Wednesday, September 30, 2015

Words Matter - Let's stop saying "Lifestyle"

I recently read an article by Paul Lincoln of the UK Public Health Network.

He argues that "I believe the term lifestyle or lifestyle factors should be completely abandoned by public health professionals/"  Why does he believe that?  Well there is a very good reason.  As Mr Lincoln notes, this term, “Lifestyle,” is a loaded term that reinforces stereotypes about individuals and a world view that people are majorly or entirely responsible for their own health. 

Mr. Lincoln suggests that the term "deathstyle" would probably be better because that clearly communicates that people are consciously making a choice to be unhealthy and die.  I also believe this "lifestyle" language in the public health debate is very harmful.  It places all the blame on the patient despite the clear evidence that patients do not actively choose to have diabetes or die early.  Sure, there are factors which affect things, if you don't eat right and don't exercise, that can be a factor in the emergence of diabetes in many of us.  But it isn't the only factor, genetics is certainly very important and probably more important.

Tuesday, September 1, 2015

My Own Personal Diabetes Burnout

This prompt is really a personal thing for me at this point.  At this point I really feel pulled between competing objectives and the idea that I can't meet my goals.  And it leaves me feeling like a failure.  For quite some time I've been very active in the on-line forums.  I've been an administrator for the community at TuDiabetes.  But in the last year I've worked very hard to be an advocate and to blog.  But all of these things over the last year have left me feeling like I've bitten off more than I can chew.  Life isn't just about my blood sugar control or my diabetes advocacy, it is about my day job and about my support of my family and friends.  And make no mistake, having a day job that asks you to spend 12 hours a day or family that is in crisis, this stuff can be very difficult to deal with even if you don't have diabetes.  Frankly, I just want to sleep in.  I just want a break.  It isn't about by just blood sugar control, it is about my emotional energy to fulfill what I believe to be what I have promised to myself and others.

So here are my my rules:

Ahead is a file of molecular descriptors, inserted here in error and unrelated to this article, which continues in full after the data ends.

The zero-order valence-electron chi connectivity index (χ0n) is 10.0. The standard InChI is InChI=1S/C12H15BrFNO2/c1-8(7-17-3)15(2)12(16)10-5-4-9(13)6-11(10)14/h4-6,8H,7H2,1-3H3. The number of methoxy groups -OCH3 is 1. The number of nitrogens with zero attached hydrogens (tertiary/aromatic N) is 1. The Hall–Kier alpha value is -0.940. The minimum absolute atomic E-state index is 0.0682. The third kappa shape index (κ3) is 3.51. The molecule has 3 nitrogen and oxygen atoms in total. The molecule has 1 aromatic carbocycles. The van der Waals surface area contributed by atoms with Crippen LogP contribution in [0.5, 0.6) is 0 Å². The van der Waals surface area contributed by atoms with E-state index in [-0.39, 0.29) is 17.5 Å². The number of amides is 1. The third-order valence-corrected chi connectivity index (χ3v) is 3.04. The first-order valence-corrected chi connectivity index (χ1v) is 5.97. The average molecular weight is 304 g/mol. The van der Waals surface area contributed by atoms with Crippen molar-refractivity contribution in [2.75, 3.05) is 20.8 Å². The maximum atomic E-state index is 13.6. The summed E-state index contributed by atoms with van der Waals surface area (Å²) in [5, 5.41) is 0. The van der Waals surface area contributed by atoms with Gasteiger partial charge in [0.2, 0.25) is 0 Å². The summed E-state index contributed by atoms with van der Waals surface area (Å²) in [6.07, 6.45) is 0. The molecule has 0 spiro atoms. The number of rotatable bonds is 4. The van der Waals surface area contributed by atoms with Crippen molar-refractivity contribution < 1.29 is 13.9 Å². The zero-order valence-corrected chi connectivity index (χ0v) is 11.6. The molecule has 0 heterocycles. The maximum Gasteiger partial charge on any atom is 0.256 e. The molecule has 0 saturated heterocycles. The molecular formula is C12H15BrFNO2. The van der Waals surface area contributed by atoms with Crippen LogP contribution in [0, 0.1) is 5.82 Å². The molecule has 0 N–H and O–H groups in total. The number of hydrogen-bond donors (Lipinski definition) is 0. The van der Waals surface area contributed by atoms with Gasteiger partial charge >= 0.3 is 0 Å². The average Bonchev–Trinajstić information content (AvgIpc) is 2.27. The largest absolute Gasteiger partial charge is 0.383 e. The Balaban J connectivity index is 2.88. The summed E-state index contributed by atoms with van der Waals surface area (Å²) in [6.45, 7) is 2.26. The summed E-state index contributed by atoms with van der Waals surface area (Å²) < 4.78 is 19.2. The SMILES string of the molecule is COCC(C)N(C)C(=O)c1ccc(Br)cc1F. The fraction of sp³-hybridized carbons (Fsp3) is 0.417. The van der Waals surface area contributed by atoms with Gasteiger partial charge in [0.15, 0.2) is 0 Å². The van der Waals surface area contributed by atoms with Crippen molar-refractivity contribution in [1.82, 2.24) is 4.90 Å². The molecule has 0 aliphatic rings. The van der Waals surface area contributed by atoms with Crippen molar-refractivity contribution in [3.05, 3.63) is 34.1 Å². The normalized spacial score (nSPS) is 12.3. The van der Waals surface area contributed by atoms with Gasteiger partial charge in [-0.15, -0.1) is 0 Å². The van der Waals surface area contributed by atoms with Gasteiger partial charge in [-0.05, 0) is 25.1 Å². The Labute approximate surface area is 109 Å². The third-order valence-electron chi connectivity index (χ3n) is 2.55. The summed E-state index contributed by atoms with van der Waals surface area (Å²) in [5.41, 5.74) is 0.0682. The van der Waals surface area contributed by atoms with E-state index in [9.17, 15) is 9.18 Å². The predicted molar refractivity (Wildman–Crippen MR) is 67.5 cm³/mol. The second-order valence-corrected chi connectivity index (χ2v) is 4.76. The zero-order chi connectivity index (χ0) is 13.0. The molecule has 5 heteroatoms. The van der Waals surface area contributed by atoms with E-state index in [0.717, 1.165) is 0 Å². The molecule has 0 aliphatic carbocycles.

1. Forgive yourself for not being a model.  I am a person.  I am flawed.  I sorry, but that is who I am.  I can't always talk about stuff that I deal with but I still deal with it.  Sometimes I just can't write about it and I just can't share it.  But I have to deal with it.

2. I feel like I have to balance my life and the balance means I cannot spend as much energy and time as I would like to the DOC.  I have a full-time job.  Sometimes I am just plain unavailable or I just am so busy I can't post anything. I am regularly faced with a compromise about how I spend my time in the DOC and my "real job." I can't just give up my real job.  It breaks my heart but it is a reality.

3. And while we deal with balance we have to talk about family.  It isn't just my job, but my family that is a priority.  I have a priority for my children but also my extended family.  I wish it wasn't necessary that my extended family call on me to help, but they do and I feel like I have an obligation. I am truly sorry that at times I put my extended family at times ahead of my DOC family, but I hope you understand.

4. My voice is my own and I should not let it be distorted.  I worry that my writings and posts will be employed by others in ways that are not consistent with my views.  I have to learn to accept that what I have written stands on it's own and may result in things I never anticipated or wanted.

5. I have to accept that my views and writings are sometimes controversial and are subject to criticism and I may even write something that is wrong.  I write things that will totally irritate people.  I want people to think.  But they may disagree and they may call me all sorts of names and criticize me, my intelligence and my heritage.  I have to accept these attacks and not take it personally.  I ask to have the grace to accept criticism gracefully and to accept comments objectively and be willing to change my opinions based on new opinions.

6.  I also want to share an important rule.  Everyone's experience is different, you may not see the same experience as me but your experience is real.  If you find the anchovy diet works for you, that is great.  Everyone is different.  My experience that works for me is great, but your experience that works for you is just as celebratory.  Learning to be non-judgmental and respect others success and decisions is really, really important.

7. And finally, I would like to note that emotional burnout comes from our failure to be able to handle the continued stress related to having diabetes and communicating to the DOC.  We will always have diabetes, but I hope that we always consider that we have firm rule that we take care of ourselves before we worry about writing some blog for the DOC.  We absolutely must place our own personal health and happiness as a priority.

I struggle with these rules as a way to enable me to continue to be out there in the DOC.  But I also realize there everyone else struggles with the same things.